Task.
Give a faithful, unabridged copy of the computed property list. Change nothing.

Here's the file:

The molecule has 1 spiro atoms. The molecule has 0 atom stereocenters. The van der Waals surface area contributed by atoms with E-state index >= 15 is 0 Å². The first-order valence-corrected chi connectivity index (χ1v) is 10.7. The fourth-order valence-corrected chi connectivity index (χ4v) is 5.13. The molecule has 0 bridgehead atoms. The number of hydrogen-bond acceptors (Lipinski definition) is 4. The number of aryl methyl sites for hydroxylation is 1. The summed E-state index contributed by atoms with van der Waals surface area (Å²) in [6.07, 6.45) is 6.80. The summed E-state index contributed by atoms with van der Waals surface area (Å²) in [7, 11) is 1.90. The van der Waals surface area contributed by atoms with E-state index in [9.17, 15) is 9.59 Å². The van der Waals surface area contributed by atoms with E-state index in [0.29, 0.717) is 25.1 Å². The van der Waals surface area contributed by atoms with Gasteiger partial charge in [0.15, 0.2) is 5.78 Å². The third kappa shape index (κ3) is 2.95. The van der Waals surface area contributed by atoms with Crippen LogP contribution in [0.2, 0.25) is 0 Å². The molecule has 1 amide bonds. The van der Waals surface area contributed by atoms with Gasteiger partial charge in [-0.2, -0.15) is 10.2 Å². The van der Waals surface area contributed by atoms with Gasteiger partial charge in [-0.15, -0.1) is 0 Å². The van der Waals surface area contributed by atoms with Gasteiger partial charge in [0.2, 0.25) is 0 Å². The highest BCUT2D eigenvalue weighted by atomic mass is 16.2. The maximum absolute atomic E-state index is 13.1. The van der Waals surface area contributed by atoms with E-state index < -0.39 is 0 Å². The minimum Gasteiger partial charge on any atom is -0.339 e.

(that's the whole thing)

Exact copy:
The molecule has 1 spiro atoms. The molecule has 0 atom stereocenters. The van der Waals surface area contributed by atoms with E-state index >= 15 is 0 Å². The first-order valence-corrected chi connectivity index (χ1v) is 10.7. The fourth-order valence-corrected chi connectivity index (χ4v) is 5.13. The molecule has 0 bridgehead atoms. The number of hydrogen-bond acceptors (Lipinski definition) is 4. The number of aryl methyl sites for hydroxylation is 1. The summed E-state index contributed by atoms with van der Waals surface area (Å²) in [6.07, 6.45) is 6.80. The summed E-state index contributed by atoms with van der Waals surface area (Å²) in [7, 11) is 1.90. The van der Waals surface area contributed by atoms with E-state index in [9.17, 15) is 9.59 Å². The van der Waals surface area contributed by atoms with E-state index in [0.29, 0.717) is 25.1 Å². The van der Waals surface area contributed by atoms with Gasteiger partial charge in [0.15, 0.2) is 5.78 Å². The third kappa shape index (κ3) is 2.95. The van der Waals surface area contributed by atoms with Crippen LogP contribution in [0.2, 0.25) is 0 Å². The molecule has 1 amide bonds. The van der Waals surface area contributed by atoms with Gasteiger partial charge in [-0.2, -0.15) is 10.2 Å². The van der Waals surface area contributed by atoms with Gasteiger partial charge in [-0.15, -0.1) is 0 Å². The van der Waals surface area contributed by atoms with Gasteiger partial charge in [0.2, 0.25) is 0 Å². The highest BCUT2D eigenvalue weighted by atomic mass is 16.2. The maximum absolute atomic E-state index is 13.1. The van der Waals surface area contributed by atoms with E-state index < -0.39 is 0 Å². The minimum Gasteiger partial charge on any atom is -0.339 e.